For the Love of Horses

By Susan Wagner, DVM, MS, DACVIM

I can’t believe it’s been a year since my father’s passing. As I think of him, I’m reminded of what we shared that was just ours – the love of horses. We received such pleasure from watching them run through the fields, and especially enjoyed the arrival of new foals, so bandy-legged, yet graceful. He and I marveled at how these amazing animals could exquisitely glide through the air on their toes and fingers. For those of you who don’t know horse anatomy, if you equated them with us, they are literally running on the tips of one toe and one finger. Now that’s a miracle of nature.

We also just passed that time of year all thoroughbred lovers wait for – the Triple Crown. This was the first year I couldn’t get dad’s input on which horse was going to win. I couldn’t call him after the race to go over the details. His big chair was empty. I know he would have loved this series, and as was usually the case, he would have picked the winners. I hope his spirit was visiting an owner’s box, the place I’d always wished we would sit someday — my dad looking dapper as ever, and me with my hat and mint julep.

But horse racing isn’t all hats and fancy drinks. My father and I both understood the darker side of racing. Horses are trained and raced when they are too young, and given substances to make them race harder. Some horses never see grass. They live in small stalls at the racetracks. And of course there’s the money aspect, and the greed that can pollute the best of intentions. I personally witnessed this as a young naive veterinary student. I took care of a horse that many believed should have been humanely euthanized long before she was. It was delayed because all parties involved would have lost too much money. No future foal, no money. And racing is getting darker. Those who can afford to spend millions are having horses bred just for those big races – the big payoffs.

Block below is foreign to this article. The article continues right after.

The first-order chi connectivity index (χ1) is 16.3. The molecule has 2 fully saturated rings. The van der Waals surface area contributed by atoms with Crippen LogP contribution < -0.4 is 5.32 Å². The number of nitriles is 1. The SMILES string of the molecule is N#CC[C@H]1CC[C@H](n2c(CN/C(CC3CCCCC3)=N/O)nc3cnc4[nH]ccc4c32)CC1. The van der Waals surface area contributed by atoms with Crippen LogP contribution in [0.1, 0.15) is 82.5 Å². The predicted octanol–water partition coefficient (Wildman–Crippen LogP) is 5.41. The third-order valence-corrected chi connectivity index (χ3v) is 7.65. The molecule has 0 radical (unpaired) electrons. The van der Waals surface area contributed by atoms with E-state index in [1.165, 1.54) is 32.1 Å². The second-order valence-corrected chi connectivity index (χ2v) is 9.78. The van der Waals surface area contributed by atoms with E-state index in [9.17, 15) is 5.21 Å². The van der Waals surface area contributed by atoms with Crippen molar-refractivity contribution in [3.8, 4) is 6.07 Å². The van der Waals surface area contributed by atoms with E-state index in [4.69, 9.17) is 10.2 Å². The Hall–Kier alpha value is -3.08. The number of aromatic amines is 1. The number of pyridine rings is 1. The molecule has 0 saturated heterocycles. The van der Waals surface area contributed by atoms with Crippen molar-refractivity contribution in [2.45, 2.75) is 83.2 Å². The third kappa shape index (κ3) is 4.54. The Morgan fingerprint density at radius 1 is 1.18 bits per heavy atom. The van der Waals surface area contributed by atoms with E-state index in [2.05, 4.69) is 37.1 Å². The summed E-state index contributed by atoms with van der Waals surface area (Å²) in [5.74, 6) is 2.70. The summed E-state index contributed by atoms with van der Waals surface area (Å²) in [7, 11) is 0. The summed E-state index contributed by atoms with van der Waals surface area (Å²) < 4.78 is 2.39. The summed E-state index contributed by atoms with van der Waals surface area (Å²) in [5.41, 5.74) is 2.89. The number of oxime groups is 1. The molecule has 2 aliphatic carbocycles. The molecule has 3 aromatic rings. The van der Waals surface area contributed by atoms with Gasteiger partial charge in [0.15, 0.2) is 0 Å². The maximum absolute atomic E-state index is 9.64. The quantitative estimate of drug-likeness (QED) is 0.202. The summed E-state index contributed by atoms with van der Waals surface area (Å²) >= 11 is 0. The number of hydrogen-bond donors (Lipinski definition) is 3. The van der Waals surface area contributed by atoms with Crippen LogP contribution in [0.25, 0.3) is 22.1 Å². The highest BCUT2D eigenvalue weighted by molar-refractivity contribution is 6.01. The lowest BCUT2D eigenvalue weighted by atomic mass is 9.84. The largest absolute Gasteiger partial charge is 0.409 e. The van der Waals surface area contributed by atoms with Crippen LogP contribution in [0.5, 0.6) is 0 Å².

Animals are a reflection of our society – the duality of life. Instinctive grace and a natural love for running can be played out as two broken forelegs at the end of a race. There are those who want the sport to be cleaned up, yet they energetically enhance this drama. They hate the abusers and hate the sport. Hatred and judgment bring on more of the problem.